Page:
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7 posts from July 2009

July 30, 2009

Davis agrees, club close to signing draftees [Updated]

The Dolphins have locked up first round draft pick Vontae Davis. Sort of.

The cornerback selected No. 25 overall out of Illinois has agreed to a five-year deal, according to a team source. He is expected to sign the deal later today or Saturday morning. The Dolphins will announce the signing once Davis puts his John Hancock on the dotted line.

The Dolphins have been quietly confident for several days that their remaining unsigned draft picks would be signed before the coming weekend is out. That's good because training camp opens Sunday with a 2 p.m. practice.

And Thursday went a looong way toward helping the deals get done.

Even as the team and the agents for Davis and Pat White were negotiating, the players picked both just ahead and just behind the Miami rookies in their respective rounds agreed to deals with other teams.

What did that mean to Miami and it's rookies?


Whatever final language needs to be hashed out, whatever final i needs to be dotted or t needs to be crossed will likely be done in the next couple of days and perhaps as early as Friday. This, of course, barring a last-minute meltdown by some lawyer involved in reading the deals.

On Thursday, Peria Jerry, drafted No. 24 in the first round by Atlanta, agreed to a five-year deal. Linebacker Clay Matthews, drafted No. 26 overall by Green Bay, also agreed to a five-year deal. That led directly to the Davis deal late Thursday night.

Although exact contract details are not yet available, the Davis deal is believed worth between $10-$10.5 million before incentives and escalator clauses. The guaranteed money should be in the $7.2-$7.6 million neighborhood, which is a very nice neighborhood where folks smile and garbage pickup is always prompt.

[Update: The subject of leverage has come to my mind and, with Davis, the Dolphins hold much of the leverage should it come into play. The fact is the Dolphins have a starting cornerback spot open. The fact is three players are expected to compete for that job. The fact is Sean Smith and Eric Green, two of those candidates, are signed and will be at camp on Sunday. The fact is Davis needs to be there also if he doesn't want to fall behind the other two -- with the gap between them increasing with every practice Davis misses.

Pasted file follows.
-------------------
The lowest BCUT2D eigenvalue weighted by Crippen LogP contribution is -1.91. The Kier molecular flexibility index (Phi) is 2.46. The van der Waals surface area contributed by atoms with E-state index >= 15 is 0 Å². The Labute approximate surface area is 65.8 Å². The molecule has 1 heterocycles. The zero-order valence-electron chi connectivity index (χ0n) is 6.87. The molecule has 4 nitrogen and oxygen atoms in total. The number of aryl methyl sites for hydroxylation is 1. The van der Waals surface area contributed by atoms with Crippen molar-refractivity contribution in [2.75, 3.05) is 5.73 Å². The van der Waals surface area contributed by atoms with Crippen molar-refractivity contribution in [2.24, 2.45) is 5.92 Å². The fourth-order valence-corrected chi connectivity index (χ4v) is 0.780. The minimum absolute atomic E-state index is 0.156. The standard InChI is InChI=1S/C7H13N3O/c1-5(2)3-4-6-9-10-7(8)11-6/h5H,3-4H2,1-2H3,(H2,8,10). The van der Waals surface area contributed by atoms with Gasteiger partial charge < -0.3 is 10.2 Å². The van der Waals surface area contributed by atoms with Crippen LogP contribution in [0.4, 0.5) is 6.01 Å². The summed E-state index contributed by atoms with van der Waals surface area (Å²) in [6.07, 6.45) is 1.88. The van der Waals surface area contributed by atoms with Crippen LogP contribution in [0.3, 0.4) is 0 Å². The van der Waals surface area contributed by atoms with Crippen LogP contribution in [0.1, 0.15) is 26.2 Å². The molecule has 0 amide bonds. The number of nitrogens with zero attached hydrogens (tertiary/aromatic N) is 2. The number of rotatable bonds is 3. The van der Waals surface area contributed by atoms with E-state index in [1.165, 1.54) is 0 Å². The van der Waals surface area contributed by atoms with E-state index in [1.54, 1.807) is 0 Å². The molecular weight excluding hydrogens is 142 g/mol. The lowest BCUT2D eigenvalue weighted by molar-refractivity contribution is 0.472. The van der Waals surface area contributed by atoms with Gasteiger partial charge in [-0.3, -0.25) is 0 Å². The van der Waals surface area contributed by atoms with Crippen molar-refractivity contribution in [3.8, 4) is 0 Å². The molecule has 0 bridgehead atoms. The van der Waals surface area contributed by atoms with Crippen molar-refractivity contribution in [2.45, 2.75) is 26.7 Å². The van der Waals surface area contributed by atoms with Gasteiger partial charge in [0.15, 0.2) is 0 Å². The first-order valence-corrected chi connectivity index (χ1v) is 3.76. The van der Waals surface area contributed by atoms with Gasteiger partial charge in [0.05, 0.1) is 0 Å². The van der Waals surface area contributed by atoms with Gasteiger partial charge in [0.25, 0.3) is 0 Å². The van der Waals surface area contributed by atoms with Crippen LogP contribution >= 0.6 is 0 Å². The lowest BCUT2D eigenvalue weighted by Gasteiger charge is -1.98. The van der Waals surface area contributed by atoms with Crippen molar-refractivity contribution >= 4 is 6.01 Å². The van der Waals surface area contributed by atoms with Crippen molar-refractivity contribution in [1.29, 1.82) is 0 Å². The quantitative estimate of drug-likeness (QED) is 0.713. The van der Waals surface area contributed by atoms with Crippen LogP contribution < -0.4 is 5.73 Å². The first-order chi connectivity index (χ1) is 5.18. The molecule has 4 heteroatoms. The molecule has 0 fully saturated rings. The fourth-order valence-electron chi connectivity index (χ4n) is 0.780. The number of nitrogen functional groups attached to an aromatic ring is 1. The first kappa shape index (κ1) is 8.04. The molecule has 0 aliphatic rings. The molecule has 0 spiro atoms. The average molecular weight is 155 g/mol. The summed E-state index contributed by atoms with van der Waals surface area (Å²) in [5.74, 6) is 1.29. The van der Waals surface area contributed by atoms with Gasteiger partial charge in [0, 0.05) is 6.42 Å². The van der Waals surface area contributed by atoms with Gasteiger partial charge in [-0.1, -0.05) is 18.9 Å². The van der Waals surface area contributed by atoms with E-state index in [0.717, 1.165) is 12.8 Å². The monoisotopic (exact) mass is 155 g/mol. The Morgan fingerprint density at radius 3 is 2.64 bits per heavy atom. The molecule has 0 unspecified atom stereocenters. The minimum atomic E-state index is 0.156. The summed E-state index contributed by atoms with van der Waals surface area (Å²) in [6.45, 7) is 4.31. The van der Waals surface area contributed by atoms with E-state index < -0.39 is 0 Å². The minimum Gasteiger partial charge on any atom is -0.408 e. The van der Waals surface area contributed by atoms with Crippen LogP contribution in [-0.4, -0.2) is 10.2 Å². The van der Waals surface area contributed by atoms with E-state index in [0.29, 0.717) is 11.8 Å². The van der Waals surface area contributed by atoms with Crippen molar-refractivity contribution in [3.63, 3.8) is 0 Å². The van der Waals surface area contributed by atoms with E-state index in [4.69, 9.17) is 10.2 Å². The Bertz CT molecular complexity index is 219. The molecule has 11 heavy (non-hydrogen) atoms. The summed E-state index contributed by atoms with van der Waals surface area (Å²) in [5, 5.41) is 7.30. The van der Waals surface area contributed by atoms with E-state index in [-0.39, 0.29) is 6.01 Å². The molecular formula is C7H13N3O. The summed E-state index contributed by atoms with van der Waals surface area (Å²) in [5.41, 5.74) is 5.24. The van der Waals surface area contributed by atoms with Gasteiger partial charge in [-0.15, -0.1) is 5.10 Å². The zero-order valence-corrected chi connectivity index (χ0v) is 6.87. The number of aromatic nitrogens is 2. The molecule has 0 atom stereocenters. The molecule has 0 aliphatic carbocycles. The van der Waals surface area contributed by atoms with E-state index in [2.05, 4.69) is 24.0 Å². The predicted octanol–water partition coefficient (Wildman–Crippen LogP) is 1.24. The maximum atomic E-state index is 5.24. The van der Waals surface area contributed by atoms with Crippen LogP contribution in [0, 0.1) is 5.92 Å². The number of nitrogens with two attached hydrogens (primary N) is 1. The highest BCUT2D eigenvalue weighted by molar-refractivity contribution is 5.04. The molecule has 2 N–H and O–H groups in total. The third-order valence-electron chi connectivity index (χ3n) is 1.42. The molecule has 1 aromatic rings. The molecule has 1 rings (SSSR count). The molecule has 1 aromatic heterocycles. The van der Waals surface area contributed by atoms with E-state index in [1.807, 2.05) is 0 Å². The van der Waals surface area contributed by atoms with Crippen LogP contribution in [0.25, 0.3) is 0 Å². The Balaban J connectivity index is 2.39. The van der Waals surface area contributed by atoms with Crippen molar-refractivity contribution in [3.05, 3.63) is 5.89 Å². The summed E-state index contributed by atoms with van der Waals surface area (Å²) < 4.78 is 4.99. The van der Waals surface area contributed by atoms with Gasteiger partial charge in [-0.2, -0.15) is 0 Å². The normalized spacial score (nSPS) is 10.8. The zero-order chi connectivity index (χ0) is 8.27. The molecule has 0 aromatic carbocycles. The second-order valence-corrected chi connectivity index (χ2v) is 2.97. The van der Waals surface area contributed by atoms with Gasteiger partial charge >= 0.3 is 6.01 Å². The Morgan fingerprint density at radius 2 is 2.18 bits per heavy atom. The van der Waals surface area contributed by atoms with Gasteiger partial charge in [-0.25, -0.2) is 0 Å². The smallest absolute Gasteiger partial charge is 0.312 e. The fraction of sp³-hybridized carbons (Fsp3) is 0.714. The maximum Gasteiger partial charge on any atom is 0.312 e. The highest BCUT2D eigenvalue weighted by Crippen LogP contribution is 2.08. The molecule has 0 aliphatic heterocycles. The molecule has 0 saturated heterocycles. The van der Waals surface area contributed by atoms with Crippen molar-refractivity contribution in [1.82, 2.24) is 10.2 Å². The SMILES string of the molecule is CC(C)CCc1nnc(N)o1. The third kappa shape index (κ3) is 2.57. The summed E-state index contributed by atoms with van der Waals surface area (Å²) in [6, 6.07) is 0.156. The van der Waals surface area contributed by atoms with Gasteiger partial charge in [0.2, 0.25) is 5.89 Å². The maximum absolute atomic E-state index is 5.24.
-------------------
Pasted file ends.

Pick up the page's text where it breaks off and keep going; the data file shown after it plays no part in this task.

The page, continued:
[Davis didn't want to fall behind.] 

Thursday also marked the signing of linebacker Clint Sintim with the New York Giants. Sintim, the 45th player taken overall, signed a four-year deal. Defensive end Everette Brown, selected 43rd overall by Carolina, has also signed a four-year deal. White was selected No. 44 overall.

How long do you think White's contract will run? Do I hear four years?

And it also should be done before Sunday's first practice and as early as Friday. The sides were haggling over language Friday morning but it is close to completion. That contract will come in at slightly above $4 million.

The Dolphins have one more unsigned player -- safety Chris Clemons, a fifth-round selection. Everyone else in the fifth round has signed and the two players picked before and behind Clemons signed four-year contracts. The Dolphins have had a four-year offer to Clemons on the table for days.

Educated guess here: He'll agree to a deal by Sunday and probably earlier than that.

The dignity and grace of Chad Pennington

There is nothing more divisive in a football locker room than a quarterback controversy. As crippling and pernicious plagues go, only a full-flown player mutiny is worse for a team than an uncertain balance between quarterbacks.

The friction a QB controversy causes affects the offense, defense and coaching staff. It divides fans. It corrodes loyalties at every level.

It's bad, folks.

Which is a reason you should be thrilled Chad Pennington is the Dolphins starting quarterback today.

Having watched Pennington from afar for years while he was with the Jets, it amazed me how he never let the quarterback controversy he operated under his final two seasons in New York affect him in the least. The guy was a pro's pro. 

Pennington never made any secret of the fact he wanted to be the starter. He competed hard but never stepped on anyone's toes, least of all his coaches or the other guys he was competing against. They have a word for that in my country: Classy.

Having escaped the New York drama, now Pennington finds himself in a strange situation in Miami. He is, by any account, the starting QB for the Dolphins as they get ready to begin training camp on Sunday. He is the undisputed leader of the offense. Pennington is the lone voice in any huddle he joins.

And being all those things he is also on the clock and about to be replaced.

The Dolphins plan to play Chad Henne in 2010 and possibly earlier. Those plans are not written in proverbial stone, as many things can happen in 12 months. But almost.

Let's just say the Henne name is scribbled in fast-drying cement for 2010. Team sources speak of a coming quarterback transition. Coach Tony Sparano has already said Henne will get a lot of playing time this preseason to make him as ready as possible, not just for 2010, but more precisely, in case he's needed in 2009.